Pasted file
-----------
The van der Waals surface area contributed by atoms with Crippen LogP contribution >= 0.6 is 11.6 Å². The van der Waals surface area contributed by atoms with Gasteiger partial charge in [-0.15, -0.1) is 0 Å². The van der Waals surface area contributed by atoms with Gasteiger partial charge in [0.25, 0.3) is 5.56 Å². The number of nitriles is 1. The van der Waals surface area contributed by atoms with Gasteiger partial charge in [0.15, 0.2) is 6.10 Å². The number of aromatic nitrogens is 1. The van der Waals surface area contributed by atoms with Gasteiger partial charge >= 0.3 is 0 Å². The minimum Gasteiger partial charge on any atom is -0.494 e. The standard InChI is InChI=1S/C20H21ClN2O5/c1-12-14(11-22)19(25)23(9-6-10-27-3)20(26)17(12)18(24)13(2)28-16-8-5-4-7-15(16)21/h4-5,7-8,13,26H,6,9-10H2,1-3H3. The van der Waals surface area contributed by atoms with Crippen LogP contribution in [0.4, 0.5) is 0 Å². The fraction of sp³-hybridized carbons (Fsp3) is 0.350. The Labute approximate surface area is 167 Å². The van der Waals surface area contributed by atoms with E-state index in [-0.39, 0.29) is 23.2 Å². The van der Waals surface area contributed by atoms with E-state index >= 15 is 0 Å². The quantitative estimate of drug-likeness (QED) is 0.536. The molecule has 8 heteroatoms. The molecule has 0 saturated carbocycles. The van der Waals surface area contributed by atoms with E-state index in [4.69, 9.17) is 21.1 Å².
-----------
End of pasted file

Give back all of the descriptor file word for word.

The van der Waals surface area contributed by atoms with Crippen LogP contribution >= 0.6 is 11.6 Å². The van der Waals surface area contributed by atoms with Gasteiger partial charge in [-0.15, -0.1) is 0 Å². The van der Waals surface area contributed by atoms with Gasteiger partial charge in [0.25, 0.3) is 5.56 Å². The number of nitriles is 1. The van der Waals surface area contributed by atoms with Gasteiger partial charge in [0.15, 0.2) is 6.10 Å². The number of aromatic nitrogens is 1. The van der Waals surface area contributed by atoms with Gasteiger partial charge >= 0.3 is 0 Å². The minimum Gasteiger partial charge on any atom is -0.494 e. The standard InChI is InChI=1S/C20H21ClN2O5/c1-12-14(11-22)19(25)23(9-6-10-27-3)20(26)17(12)18(24)13(2)28-16-8-5-4-7-15(16)21/h4-5,7-8,13,26H,6,9-10H2,1-3H3. The van der Waals surface area contributed by atoms with Crippen LogP contribution in [0.4, 0.5) is 0 Å². The fraction of sp³-hybridized carbons (Fsp3) is 0.350. The Labute approximate surface area is 167 Å². The van der Waals surface area contributed by atoms with E-state index in [-0.39, 0.29) is 23.2 Å². The van der Waals surface area contributed by atoms with E-state index >= 15 is 0 Å². The quantitative estimate of drug-likeness (QED) is 0.536. The molecule has 8 heteroatoms. The molecule has 0 saturated carbocycles. The van der Waals surface area contributed by atoms with E-state index in [4.69, 9.17) is 21.1 Å².